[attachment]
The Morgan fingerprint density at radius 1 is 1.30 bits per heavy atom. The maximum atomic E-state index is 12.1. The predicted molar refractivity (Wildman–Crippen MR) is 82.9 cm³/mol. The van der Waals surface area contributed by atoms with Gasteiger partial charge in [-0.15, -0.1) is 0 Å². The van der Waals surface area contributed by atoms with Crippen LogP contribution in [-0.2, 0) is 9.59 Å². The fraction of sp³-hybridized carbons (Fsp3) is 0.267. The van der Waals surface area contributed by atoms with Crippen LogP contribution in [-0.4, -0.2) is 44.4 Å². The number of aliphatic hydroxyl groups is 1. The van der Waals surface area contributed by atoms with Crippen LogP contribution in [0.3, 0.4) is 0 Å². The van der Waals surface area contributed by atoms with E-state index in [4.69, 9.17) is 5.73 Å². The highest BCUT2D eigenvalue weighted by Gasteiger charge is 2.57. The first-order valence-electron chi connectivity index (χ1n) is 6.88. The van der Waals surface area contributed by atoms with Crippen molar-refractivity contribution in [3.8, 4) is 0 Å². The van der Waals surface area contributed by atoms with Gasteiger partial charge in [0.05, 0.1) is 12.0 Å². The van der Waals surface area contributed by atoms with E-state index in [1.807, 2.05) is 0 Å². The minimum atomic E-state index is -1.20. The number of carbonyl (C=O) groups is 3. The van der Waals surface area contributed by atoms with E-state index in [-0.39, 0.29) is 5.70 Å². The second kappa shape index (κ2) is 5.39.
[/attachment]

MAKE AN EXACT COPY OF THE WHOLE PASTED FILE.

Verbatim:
The Morgan fingerprint density at radius 1 is 1.30 bits per heavy atom. The maximum atomic E-state index is 12.1. The predicted molar refractivity (Wildman–Crippen MR) is 82.9 cm³/mol. The van der Waals surface area contributed by atoms with Gasteiger partial charge in [-0.15, -0.1) is 0 Å². The van der Waals surface area contributed by atoms with Crippen LogP contribution in [-0.2, 0) is 9.59 Å². The fraction of sp³-hybridized carbons (Fsp3) is 0.267. The van der Waals surface area contributed by atoms with Crippen LogP contribution in [-0.4, -0.2) is 44.4 Å². The number of aliphatic hydroxyl groups is 1. The van der Waals surface area contributed by atoms with Crippen LogP contribution in [0.3, 0.4) is 0 Å². The van der Waals surface area contributed by atoms with E-state index in [4.69, 9.17) is 5.73 Å². The highest BCUT2D eigenvalue weighted by Gasteiger charge is 2.57. The first-order valence-electron chi connectivity index (χ1n) is 6.88. The van der Waals surface area contributed by atoms with Crippen molar-refractivity contribution in [3.8, 4) is 0 Å². The van der Waals surface area contributed by atoms with Gasteiger partial charge in [0.05, 0.1) is 12.0 Å². The van der Waals surface area contributed by atoms with E-state index in [1.807, 2.05) is 0 Å². The minimum atomic E-state index is -1.20. The number of carbonyl (C=O) groups is 3. The van der Waals surface area contributed by atoms with E-state index in [-0.39, 0.29) is 5.70 Å². The second kappa shape index (κ2) is 5.39.